After lunch, we carefully packed the guacamole fruit back in it's place and climbed back into the truck, just as the group we'd passed an hour earlier started to arrive. Perfect timing, really.
Almost immediately, we came to one of the few elements of the trail that I'd been expecting - some wooden boardwalks. See, back when I was just getting into this whole go exploring all the time thing, I'd read a bunch of trip reports from folks who were already out doing this. It'd turn out that those folks would end up becoming good friends, but at the time I simply viewed the stories inspirationally. At any rate, I remembered seeing Frankenstein on these boardwalks, and so had been looking forward to seeing them myself.
There were - as it turned out - several of the boardwalks, many of them a little worse for wear - entire boards missing from their platforms. Some careful maneuvering and a little spotting from @mrs.turbodb were enough to get us through, and we continued on to the apex of the trail at Naches Pass.
From this point on, the trail was reasonably easy - at least comparatively. Sure, there were narrow sections, some rocks, roots, and rutting - but it was nothing like what we'd experienced on the west end of the trail. We made good time until we reached what was nearly the end of the trail, where we ran into a Jeep, blocking our path.
He'd already been there for 27 hours when we showed up.
LOL - his grumpy look matches his grumpy grill!
We chatted for a moment just to see if we could help, as it was initially unclear what exactly the problem was. Unfortunately, it wasn't as simple as pulling him out from a deep hole or around a tree. Nope, he'd somehow managed to strip a gear in the steering box, and he'd already arranged for a replacement part to be delivered the next day. With less than half a mile to go on the trail, we decided to call it good, and headed back to the nearest graded Forest Service road, which would loop us around - all the way back to the trailhead.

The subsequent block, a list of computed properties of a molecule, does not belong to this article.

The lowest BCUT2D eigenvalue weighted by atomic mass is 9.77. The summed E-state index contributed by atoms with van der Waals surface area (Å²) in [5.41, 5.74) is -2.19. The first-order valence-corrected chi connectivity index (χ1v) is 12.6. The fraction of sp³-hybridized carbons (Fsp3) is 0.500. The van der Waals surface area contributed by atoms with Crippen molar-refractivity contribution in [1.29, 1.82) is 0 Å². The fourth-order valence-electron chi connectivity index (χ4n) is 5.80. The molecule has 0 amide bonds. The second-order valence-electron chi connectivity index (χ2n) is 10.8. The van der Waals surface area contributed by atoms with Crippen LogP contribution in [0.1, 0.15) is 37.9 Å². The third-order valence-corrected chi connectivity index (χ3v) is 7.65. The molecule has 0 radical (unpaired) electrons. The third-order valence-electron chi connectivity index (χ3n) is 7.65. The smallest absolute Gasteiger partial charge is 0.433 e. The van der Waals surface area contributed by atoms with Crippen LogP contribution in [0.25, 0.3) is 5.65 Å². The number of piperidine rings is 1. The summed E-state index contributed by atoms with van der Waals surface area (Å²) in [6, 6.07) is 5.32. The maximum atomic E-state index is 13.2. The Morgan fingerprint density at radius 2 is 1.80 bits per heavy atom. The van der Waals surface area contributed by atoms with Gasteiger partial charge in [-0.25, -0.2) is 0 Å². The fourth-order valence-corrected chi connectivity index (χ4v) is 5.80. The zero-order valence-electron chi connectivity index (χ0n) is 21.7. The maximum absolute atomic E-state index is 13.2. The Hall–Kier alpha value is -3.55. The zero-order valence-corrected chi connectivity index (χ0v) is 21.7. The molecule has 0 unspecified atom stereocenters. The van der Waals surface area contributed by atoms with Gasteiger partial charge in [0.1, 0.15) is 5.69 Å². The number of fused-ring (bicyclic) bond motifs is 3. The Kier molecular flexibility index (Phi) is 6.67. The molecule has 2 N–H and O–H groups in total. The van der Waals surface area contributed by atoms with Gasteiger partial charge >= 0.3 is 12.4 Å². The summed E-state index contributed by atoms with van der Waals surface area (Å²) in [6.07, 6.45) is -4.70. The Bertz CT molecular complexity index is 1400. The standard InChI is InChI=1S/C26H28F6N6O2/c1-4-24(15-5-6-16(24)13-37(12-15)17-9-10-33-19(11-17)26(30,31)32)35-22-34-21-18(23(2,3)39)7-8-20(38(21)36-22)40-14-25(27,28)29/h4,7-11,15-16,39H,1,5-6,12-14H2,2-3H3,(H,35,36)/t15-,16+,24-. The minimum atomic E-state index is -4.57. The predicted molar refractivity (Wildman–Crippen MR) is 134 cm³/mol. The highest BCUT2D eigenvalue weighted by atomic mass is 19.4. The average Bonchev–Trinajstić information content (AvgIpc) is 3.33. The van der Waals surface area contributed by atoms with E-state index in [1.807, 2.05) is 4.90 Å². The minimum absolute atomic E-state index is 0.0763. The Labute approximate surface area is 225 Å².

And along the way - views.
Our mental energy spent for the day, we were glad that our camp site - or at least, a location I'd found on Google Earth that I hoped would be good - wasn't all that far away. Our biggest concern, really, was that if it was as good, that it would be occupied.
As we pulled in, the view was everything I'd hoped. I mean, I guess it would have been nice to have a little shade somewhere, but with temps in the mid-70°F's, even the lack of shade wasn't that big a deal at all. And the view - well, I'd say it was acceptable.
Only 4:30pm or so when we parked in our spot, I opened the tent immediately and we climbed up for a well deserved nap before making dinner - taco-rritos with lots of guac just before the sun started to settle towards the horizon. There weren't a ton of clouds, but the color over the next half hour or so was still quite pleasing to the eye, and before long, it was time for bed.
We fell asleep that night, content - each of us thinking of the excitement of the day, but also of what awaited us on the next. We both enjoy hiking in beautiful places, and I had a lead on a lookout that was apparently "not to be missed." And boy, did that end up being an understatement...